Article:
New PlayStation patent could get you playing mega-sized games quicker

This new Sony patent will transform your PS5 experience, eliminating frustrating download speeds with clever, player-driven tech.

PS5 faster game download patent: A PS5 console and controller against a blue PlayStation-themed background, with a lightning bolt and loading bar icon next to below the console respectively.

From Call of Duty MW3’s staggeringly large 140GB download to Baldur’s Gate 3’s 100GB file size, mammoth game downloads are frustratingly common nowadays. This makes downloading PS5 games feel like an absolute nightmare, even if the lightning-fast SSD makes them boot and load at breakneck speeds once they’re on your console. Well, Sony could change things up for the better with a new PlayStation patent to download games in chunks, getting you into new games much faster.

One of the best aspects of the PS5 and Xbox next-generation consoles is how fast and seamless everything feels, from loading a game to changing between graphics and performance mode – everything except downloading games, that is. With new PS5 games sometimes taking up well over 100GB, the built-in 825GB SSD (which actually only has 667.2GB of usable space) not only quickly fills up with just a few games installed, but also feels like it takes an eternity before you can finally enjoy the best PS5 games when it comes to downloading them in the first place.

As reported by VeryAliGaming, this new Sony patent outlines “a method for accelerating the start time of an application” through downloading games in chunks. Most excitingly though, it also expresses that “playtime information is associated with the application chunk information”. In other words, as the patent notes, playtime statistics from the wider PlayStation gaming community could be used to dictate the size of each install chunk to download games much more efficiently and get you into the action much quicker.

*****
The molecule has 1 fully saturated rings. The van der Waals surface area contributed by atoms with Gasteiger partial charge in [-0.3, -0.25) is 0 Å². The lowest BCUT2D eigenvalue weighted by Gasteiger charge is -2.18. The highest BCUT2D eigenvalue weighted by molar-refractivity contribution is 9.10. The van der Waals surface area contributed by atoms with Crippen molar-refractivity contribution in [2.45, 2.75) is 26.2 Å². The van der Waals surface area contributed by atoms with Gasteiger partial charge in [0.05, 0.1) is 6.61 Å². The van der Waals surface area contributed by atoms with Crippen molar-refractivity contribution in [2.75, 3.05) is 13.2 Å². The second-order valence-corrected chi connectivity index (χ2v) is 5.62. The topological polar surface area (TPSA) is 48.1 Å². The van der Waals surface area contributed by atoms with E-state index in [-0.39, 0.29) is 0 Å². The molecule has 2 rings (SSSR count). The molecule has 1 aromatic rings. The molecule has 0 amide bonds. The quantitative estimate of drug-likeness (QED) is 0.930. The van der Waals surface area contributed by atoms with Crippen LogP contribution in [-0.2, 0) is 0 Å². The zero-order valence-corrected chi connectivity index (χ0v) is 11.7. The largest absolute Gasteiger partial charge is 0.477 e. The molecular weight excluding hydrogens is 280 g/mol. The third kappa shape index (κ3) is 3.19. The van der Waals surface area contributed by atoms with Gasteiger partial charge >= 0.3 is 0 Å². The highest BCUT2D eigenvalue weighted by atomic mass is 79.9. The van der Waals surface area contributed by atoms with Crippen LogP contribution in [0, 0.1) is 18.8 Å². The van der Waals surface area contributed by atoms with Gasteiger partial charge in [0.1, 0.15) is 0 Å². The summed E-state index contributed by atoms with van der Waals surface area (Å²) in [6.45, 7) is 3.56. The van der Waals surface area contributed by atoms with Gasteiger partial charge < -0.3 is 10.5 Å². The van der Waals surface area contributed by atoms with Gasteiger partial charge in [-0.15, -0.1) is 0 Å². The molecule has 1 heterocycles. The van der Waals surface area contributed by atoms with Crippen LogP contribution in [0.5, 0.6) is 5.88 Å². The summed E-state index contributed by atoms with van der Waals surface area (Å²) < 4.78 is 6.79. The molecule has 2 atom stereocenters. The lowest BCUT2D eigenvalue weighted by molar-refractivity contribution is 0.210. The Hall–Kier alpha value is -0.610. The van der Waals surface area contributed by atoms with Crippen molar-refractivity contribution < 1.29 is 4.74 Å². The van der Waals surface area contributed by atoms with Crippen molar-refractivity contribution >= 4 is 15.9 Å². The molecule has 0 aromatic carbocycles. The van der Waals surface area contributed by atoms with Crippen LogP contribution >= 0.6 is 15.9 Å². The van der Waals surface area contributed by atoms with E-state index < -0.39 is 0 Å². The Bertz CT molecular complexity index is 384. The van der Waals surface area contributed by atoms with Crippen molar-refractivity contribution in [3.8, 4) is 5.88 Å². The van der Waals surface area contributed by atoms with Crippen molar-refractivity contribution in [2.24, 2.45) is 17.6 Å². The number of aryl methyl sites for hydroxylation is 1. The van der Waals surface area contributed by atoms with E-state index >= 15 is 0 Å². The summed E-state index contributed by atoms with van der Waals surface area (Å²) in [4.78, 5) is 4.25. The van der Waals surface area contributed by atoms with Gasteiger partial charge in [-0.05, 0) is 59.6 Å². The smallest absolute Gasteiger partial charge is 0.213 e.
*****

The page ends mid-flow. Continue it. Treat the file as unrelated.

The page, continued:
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In theory, players would be able to access each downloaded chunk before the full game has been downloaded, with this playtime metric intelligently deciding each section. If this sounds somewhat familiar to you, then it’s because some PS5 games already allow you to play the game before it’s fully downloaded, often single-player games letting you play through the introductory level or so. Elden Ring, FFXV, and Just Cause 3, for example, let players experience the tutorial and opening area. What this patent is referring to is a more advanced version of this, where even more of these playable chunks can be downloaded, using player metrics to intuitively decide where to start and end each section until it is complete.

While it’s worth remembering that this is, at the end of the day, a patent – meaning it’s not necessarily a feature actively being developed for PS5 (or beyond) – we’ve no doubt that many PlayStation fans would clamor for such an update. With game downloads seemingly ever-expanding as graphical fidelity and overall expansiveness increase, getting into your new games takes longer and longer. It’s a problem that’s likely only going to get worse as time goes on, unless, of course, this patent becomes a reality.

Until then though, we’ll all have to suffer the slog of downloading new games; tackling the 251 games worth $8,000 added to PS Plus in 2023 is an unfortunately daunting task. To help you save time by only downloading the best of the best, why not check out the best PS5 FPS games or best PS5 RPG games? There are plenty of stellar options out there.